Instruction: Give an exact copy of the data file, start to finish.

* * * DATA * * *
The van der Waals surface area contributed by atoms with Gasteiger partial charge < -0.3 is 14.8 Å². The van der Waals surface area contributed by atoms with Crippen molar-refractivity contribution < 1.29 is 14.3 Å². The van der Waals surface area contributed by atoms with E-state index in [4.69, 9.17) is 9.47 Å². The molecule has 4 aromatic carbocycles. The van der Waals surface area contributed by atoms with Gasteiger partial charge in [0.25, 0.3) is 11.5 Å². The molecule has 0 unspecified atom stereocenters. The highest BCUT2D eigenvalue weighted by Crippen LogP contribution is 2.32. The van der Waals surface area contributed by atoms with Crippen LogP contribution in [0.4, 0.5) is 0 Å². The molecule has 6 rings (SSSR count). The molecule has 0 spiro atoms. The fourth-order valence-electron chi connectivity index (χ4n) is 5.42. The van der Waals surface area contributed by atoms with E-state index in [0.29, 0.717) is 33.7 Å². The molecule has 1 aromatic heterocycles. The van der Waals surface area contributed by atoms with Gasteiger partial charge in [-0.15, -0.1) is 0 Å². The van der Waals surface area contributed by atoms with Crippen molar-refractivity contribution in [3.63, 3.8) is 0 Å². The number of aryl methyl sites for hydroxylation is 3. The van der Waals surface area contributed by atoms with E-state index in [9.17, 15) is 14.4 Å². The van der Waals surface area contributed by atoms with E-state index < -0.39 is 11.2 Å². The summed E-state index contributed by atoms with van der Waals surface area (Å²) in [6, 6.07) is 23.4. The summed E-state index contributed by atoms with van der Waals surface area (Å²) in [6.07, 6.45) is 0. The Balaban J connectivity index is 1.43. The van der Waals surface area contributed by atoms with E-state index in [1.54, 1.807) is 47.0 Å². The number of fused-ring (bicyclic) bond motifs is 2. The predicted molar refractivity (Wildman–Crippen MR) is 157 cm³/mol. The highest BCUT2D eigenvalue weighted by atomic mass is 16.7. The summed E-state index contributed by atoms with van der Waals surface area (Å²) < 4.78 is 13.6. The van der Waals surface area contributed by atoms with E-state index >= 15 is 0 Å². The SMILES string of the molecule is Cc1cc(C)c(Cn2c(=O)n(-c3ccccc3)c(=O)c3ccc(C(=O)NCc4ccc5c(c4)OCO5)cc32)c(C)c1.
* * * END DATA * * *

The van der Waals surface area contributed by atoms with Gasteiger partial charge < -0.3 is 14.8 Å². The van der Waals surface area contributed by atoms with Crippen molar-refractivity contribution < 1.29 is 14.3 Å². The van der Waals surface area contributed by atoms with E-state index in [4.69, 9.17) is 9.47 Å². The molecule has 4 aromatic carbocycles. The van der Waals surface area contributed by atoms with Gasteiger partial charge in [0.25, 0.3) is 11.5 Å². The molecule has 0 unspecified atom stereocenters. The highest BCUT2D eigenvalue weighted by Crippen LogP contribution is 2.32. The van der Waals surface area contributed by atoms with Crippen LogP contribution in [0.4, 0.5) is 0 Å². The molecule has 6 rings (SSSR count). The molecule has 0 spiro atoms. The fourth-order valence-electron chi connectivity index (χ4n) is 5.42. The van der Waals surface area contributed by atoms with E-state index in [0.29, 0.717) is 33.7 Å². The molecule has 1 aromatic heterocycles. The van der Waals surface area contributed by atoms with Gasteiger partial charge in [-0.15, -0.1) is 0 Å². The van der Waals surface area contributed by atoms with Crippen molar-refractivity contribution in [3.63, 3.8) is 0 Å². The number of aryl methyl sites for hydroxylation is 3. The van der Waals surface area contributed by atoms with E-state index in [9.17, 15) is 14.4 Å². The van der Waals surface area contributed by atoms with E-state index < -0.39 is 11.2 Å². The summed E-state index contributed by atoms with van der Waals surface area (Å²) in [6, 6.07) is 23.4. The summed E-state index contributed by atoms with van der Waals surface area (Å²) in [6.07, 6.45) is 0. The Balaban J connectivity index is 1.43. The van der Waals surface area contributed by atoms with E-state index in [1.54, 1.807) is 47.0 Å². The number of fused-ring (bicyclic) bond motifs is 2. The predicted molar refractivity (Wildman–Crippen MR) is 157 cm³/mol. The highest BCUT2D eigenvalue weighted by atomic mass is 16.7. The summed E-state index contributed by atoms with van der Waals surface area (Å²) < 4.78 is 13.6. The van der Waals surface area contributed by atoms with E-state index >= 15 is 0 Å². The SMILES string of the molecule is Cc1cc(C)c(Cn2c(=O)n(-c3ccccc3)c(=O)c3ccc(C(=O)NCc4ccc5c(c4)OCO5)cc32)c(C)c1.